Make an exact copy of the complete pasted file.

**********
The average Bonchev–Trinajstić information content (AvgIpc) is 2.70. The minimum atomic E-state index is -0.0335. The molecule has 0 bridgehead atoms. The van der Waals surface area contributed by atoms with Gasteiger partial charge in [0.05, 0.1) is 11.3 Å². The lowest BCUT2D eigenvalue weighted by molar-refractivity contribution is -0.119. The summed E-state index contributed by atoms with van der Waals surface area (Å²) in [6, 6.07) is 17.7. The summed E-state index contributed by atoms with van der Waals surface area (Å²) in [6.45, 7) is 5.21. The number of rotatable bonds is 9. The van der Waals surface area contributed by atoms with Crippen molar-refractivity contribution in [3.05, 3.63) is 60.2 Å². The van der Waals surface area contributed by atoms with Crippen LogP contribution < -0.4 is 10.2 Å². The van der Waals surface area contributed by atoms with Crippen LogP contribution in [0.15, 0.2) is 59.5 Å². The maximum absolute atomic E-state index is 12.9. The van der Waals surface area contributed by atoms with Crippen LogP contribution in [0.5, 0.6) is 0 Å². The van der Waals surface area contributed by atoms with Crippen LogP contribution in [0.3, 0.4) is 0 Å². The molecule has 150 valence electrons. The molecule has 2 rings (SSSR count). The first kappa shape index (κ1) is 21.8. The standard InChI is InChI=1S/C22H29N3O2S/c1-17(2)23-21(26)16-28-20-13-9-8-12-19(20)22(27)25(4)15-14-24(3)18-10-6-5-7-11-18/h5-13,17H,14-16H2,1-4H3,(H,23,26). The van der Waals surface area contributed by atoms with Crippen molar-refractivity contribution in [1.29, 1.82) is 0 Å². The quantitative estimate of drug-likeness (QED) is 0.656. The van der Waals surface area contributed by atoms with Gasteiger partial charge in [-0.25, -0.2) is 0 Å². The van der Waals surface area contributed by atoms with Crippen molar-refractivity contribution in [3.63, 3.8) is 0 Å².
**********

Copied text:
The average Bonchev–Trinajstić information content (AvgIpc) is 2.70. The minimum atomic E-state index is -0.0335. The molecule has 0 bridgehead atoms. The van der Waals surface area contributed by atoms with Gasteiger partial charge in [0.05, 0.1) is 11.3 Å². The lowest BCUT2D eigenvalue weighted by molar-refractivity contribution is -0.119. The summed E-state index contributed by atoms with van der Waals surface area (Å²) in [6, 6.07) is 17.7. The summed E-state index contributed by atoms with van der Waals surface area (Å²) in [6.45, 7) is 5.21. The number of rotatable bonds is 9. The van der Waals surface area contributed by atoms with Crippen molar-refractivity contribution in [3.05, 3.63) is 60.2 Å². The van der Waals surface area contributed by atoms with Crippen LogP contribution < -0.4 is 10.2 Å². The van der Waals surface area contributed by atoms with Crippen LogP contribution in [0.15, 0.2) is 59.5 Å². The maximum absolute atomic E-state index is 12.9. The van der Waals surface area contributed by atoms with Crippen LogP contribution in [0.5, 0.6) is 0 Å². The van der Waals surface area contributed by atoms with Crippen LogP contribution in [0.3, 0.4) is 0 Å². The molecule has 150 valence electrons. The molecule has 2 rings (SSSR count). The first kappa shape index (κ1) is 21.8. The standard InChI is InChI=1S/C22H29N3O2S/c1-17(2)23-21(26)16-28-20-13-9-8-12-19(20)22(27)25(4)15-14-24(3)18-10-6-5-7-11-18/h5-13,17H,14-16H2,1-4H3,(H,23,26). The van der Waals surface area contributed by atoms with Crippen molar-refractivity contribution in [1.29, 1.82) is 0 Å². The quantitative estimate of drug-likeness (QED) is 0.656. The van der Waals surface area contributed by atoms with Gasteiger partial charge in [-0.25, -0.2) is 0 Å². The van der Waals surface area contributed by atoms with Crippen molar-refractivity contribution in [3.63, 3.8) is 0 Å².